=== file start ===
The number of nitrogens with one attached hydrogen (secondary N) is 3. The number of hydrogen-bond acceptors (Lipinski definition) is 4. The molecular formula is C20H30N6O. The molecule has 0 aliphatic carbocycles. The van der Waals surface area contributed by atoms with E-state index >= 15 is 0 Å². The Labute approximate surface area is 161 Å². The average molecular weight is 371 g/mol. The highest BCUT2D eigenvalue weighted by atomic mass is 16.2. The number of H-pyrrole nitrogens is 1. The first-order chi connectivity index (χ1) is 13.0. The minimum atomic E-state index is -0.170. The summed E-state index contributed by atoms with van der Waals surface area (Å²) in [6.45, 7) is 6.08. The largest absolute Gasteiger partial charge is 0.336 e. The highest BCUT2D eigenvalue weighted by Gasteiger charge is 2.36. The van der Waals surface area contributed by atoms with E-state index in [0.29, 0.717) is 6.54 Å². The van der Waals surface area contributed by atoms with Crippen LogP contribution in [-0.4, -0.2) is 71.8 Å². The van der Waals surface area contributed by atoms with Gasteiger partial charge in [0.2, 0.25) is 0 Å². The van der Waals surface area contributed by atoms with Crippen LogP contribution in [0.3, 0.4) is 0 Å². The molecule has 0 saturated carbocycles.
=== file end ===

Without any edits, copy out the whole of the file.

The number of nitrogens with one attached hydrogen (secondary N) is 3. The number of hydrogen-bond acceptors (Lipinski definition) is 4. The molecular formula is C20H30N6O. The molecule has 0 aliphatic carbocycles. The van der Waals surface area contributed by atoms with E-state index >= 15 is 0 Å². The Labute approximate surface area is 161 Å². The average molecular weight is 371 g/mol. The highest BCUT2D eigenvalue weighted by atomic mass is 16.2. The number of H-pyrrole nitrogens is 1. The first-order chi connectivity index (χ1) is 13.0. The minimum atomic E-state index is -0.170. The summed E-state index contributed by atoms with van der Waals surface area (Å²) in [6.45, 7) is 6.08. The largest absolute Gasteiger partial charge is 0.336 e. The highest BCUT2D eigenvalue weighted by Gasteiger charge is 2.36. The van der Waals surface area contributed by atoms with E-state index in [0.29, 0.717) is 6.54 Å². The van der Waals surface area contributed by atoms with Crippen LogP contribution in [-0.4, -0.2) is 71.8 Å². The van der Waals surface area contributed by atoms with Gasteiger partial charge in [0.2, 0.25) is 0 Å². The van der Waals surface area contributed by atoms with Crippen LogP contribution in [0.3, 0.4) is 0 Å². The molecule has 0 saturated carbocycles.